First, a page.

In my view, appellants have taken appropriate steps to assert and preserve a claim to interest. At that stage of the liquidation proceedings when a fund for the payment of interest is shown to be available, they will be entitled to payment. This Court, therefore, should not suggest, as the language of the majority opinion does, that appellants have not yet established their right to interest.

Finally, I cannot approve of the imposition of even partial costs upon appellants. On this appeal, they have prevailed on the issue of their right to interest from the date of judgment, if and when funds become available. To impose part of the costs upon a successful appellant, as the majority seeks to do in the instant case, is to discourage appellate challenge to unwarranted administrative action. Moreover, the imposition of costs upon the present record ignores well established principles and replaces them with new, difficult, and uncertain standards, inadequate for the guidance of lawyers and courts alike. I, therefore, see no justification for the majority's action and must dissent.

[ 420 Pa. Page 241]

Dissenting Opinion by Mr. Justice Musmanno:

The issues presented in this appeal were disposed of completely and definitively in Commonwealth ex rel. Woodside v. Seaboard Mutual Casualty Company, 415 Pa. 72. The decision of the Majority today amounts to a reversal of 415 Pa. 72, but the reversal is stated in a paradoxical fashion in that it affirms 415 Pa. 72 by quoting a fragment from the opinion in that case, stating that the judgments obtained against the Peoples Cab Company were "proper judgments against Seaboard's insured; Seaboard as insurer was responsible for the amounts of the judgments even though payment thereof was now to proceed through the liquidation proceedings and not by writ of attachment".

But the Majority Opinion ignores what was further said in that opinion, namely, "Seaboard concedes that the amounts of the judgments would have been binding on Seaboard if the plaintiffs had been able to proceed by writ of attachment against Seaboard."

It also ignores the following definitive statements: "the only effect of the liquidation of Seaboard was to control the plaintiffs' manner of action against Seaboard on the judgments obtained against Peoples Cab. The judgments represented the amounts for which Seaboard would have been liable if liquidation had not intervened; the liquidation only affected the mode and manner of payments of the judgments by Seaboard but did not and could not affect the amounts for which Seaboard was liable. Those amounts were ascertained in an action against Seaboard's insured by a court, which was not and could not be ousted of its jurisdiction to proceed to final judgment because of the institution of liquidation proceedings against the insurance company involved. . . . "The judgments were proper judgments against Seaboard's insured; Seaboard as insurer was responsible for the amounts of the judgments even though payment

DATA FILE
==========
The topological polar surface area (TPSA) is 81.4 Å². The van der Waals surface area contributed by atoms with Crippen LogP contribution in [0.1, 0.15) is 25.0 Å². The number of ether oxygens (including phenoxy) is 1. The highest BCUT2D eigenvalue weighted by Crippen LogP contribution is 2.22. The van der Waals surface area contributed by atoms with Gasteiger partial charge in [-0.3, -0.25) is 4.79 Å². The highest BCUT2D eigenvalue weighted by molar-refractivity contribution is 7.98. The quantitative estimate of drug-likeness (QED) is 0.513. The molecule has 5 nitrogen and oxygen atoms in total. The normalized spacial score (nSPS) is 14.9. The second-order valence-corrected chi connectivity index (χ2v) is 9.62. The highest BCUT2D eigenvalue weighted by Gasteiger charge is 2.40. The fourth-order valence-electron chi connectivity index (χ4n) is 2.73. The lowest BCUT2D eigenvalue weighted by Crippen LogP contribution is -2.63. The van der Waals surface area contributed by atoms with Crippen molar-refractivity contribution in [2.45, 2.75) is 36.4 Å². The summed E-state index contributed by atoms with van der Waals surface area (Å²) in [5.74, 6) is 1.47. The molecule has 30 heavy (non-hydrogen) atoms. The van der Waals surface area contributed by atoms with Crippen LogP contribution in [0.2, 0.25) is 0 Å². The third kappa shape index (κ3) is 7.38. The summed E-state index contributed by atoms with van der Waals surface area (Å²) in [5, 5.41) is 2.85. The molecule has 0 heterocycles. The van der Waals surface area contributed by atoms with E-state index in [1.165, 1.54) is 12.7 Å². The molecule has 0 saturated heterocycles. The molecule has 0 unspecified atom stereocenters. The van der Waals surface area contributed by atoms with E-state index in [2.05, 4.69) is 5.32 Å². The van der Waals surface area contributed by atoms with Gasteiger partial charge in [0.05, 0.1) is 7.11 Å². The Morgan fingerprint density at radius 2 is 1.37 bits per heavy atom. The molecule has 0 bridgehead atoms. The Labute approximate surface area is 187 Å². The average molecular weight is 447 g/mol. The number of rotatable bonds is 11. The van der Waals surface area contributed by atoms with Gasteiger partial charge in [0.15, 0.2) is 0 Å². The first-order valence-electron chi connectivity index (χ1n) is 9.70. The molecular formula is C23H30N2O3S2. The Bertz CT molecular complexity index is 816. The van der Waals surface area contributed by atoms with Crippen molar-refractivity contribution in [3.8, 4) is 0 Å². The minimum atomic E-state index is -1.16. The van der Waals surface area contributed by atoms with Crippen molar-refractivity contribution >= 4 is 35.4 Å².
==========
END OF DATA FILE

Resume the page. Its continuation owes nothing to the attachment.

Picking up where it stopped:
[ 420 Pa. Page 242]

    thereof was now to proceed through the liquidation proceedings and not by writ of attachment.

"The conclusion is inevitable that the insurance carrier was required to acknowledge the judgments obtained in the court of common pleas against Peoples Cab Co. as conclusive of the amounts of the plaintiffs' claims against Seaboard as insurers of Peoples Cab."

It will thus be seen that this Court stated in unequivocal language that Seaboard was liable to the plaintiffs in the full amounts of their verdicts.

The defiance of the Statutory Liquidator is amazing to behold. In the lower court, counsel for the Liquidator made this astounding statement: "As we tell these attorneys [the plaintiffs attorneys] in our letter, when we refuse to accept claims of third parties, claimants, we say we cannot live with that decision . . . and it would be a great pleasure to me if these exceptions could be taken to the Supreme Court of the United States, to show how foolish the Supreme Court [of Pennsylvania] is."

And what is more amazing is that the Majority of this Court gives aid and comfort to this contumelious conduct, all at the expense of two plaintiffs who obtained their verdicts 13 years ago, and are still waiting to receive what the law has said they are entitled to.

The plaintiffs were up in years when they were injured. They are now approaching the sunset of life, but the Statutory Liquidator still stands in their path throwing before them the cold shadows of indifference, defiance and contumely. And this Court does nothing to dissipate those shadows, casting even an additional one of its own by stating that the interest which belongs to the plaintiffs in the most elementary adjudication of commercial jurisprudence, will be considered sometime in the by-and-by when the nebulous "future accounts are stated."

[ 420 Pa. Page 243]

I also find considerable injustice in the Majority's placing one-half the costs of this appeal on the appellants. They have now been hammering at the doors of government for thirteen years for what a court of law awarded to them, and, to now penalize them for continuing to ask for what should never have been denied them in the first place is, to use a hackneyed phrase but nevertheless quite appropriate, adding insult to injury.

I dissent.

19660117

© 1998 VersusLaw Inc.